Vulnerable groups in the agricultural value chain, particularly smallholder farmers, are critical to ensuring agricultural transformation in Africa, an expert has said.
A Senior Director, Research and Policy Engagements at the African Centre for Economic Transformation (ACET), Dr Edward Brown, said there was a growing convergence that voices of smallholders were critical to agric transformation.
Consequently, for the past six years, a coalition of like-minded countries to achieve the above agenda has been formed.
Knows as the Pan-African Coalition for Transformation (PACT), its chapter on agriculture focuses on how to leverage the experiences of countries to move forward.
"The rationale is that if we work together, we can accomplish more than when we work in isolation.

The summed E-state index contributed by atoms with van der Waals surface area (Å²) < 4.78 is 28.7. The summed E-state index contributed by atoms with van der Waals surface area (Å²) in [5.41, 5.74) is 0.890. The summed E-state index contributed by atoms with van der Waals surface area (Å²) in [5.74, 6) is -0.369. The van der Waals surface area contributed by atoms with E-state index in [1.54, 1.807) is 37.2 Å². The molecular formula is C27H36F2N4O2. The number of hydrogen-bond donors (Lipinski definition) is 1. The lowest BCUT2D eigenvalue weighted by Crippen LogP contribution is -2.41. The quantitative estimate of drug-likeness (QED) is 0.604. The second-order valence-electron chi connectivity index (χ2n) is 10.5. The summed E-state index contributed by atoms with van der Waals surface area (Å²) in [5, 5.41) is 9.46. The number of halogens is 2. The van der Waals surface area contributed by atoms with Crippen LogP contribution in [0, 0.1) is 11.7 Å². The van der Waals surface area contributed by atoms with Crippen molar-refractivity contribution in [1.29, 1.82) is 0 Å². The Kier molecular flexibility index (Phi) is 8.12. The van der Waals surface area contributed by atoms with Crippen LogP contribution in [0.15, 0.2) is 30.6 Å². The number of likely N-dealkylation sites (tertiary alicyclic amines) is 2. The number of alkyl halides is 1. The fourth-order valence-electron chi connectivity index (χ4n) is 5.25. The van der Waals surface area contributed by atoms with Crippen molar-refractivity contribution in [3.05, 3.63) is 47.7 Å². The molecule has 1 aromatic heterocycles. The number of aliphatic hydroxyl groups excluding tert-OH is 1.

"And if selected groups of countries identify strategic policy issues bedevilling agric growth and we think together, share experiences and learn from one another, we can move forward," Dr Brown said during a two-day virtual agriculture policy forum organised by ACET.
Read: Innovations needed to improve market access for smallholders - ACET Study
The forum also touched on the triple helix model based on the concept that cooperation among government, businesses and knowledge institutions was of essence to the agric sector too.
The Head of Programmes and Advocacy at the Peasant Farmers Association of Ghana (PFAG), Dr Charles Nyaaba, said having the triple model work well was ideal for addressing some of the numerous challenges facing the agricultural sector.
He said oftentimes, civil society engaged government and researchers on issues and limited farmers’ participation.
That, he said, resulted in difficult implementation of programmes.
"We need to tease out what works best and we should be cautious not to relegate smallholder farmers to the background.
"They should be the first stakeholders in deciding what will work," he said.
Other panellists gave an overview of how the triple helix model was being utilised in their respective countries.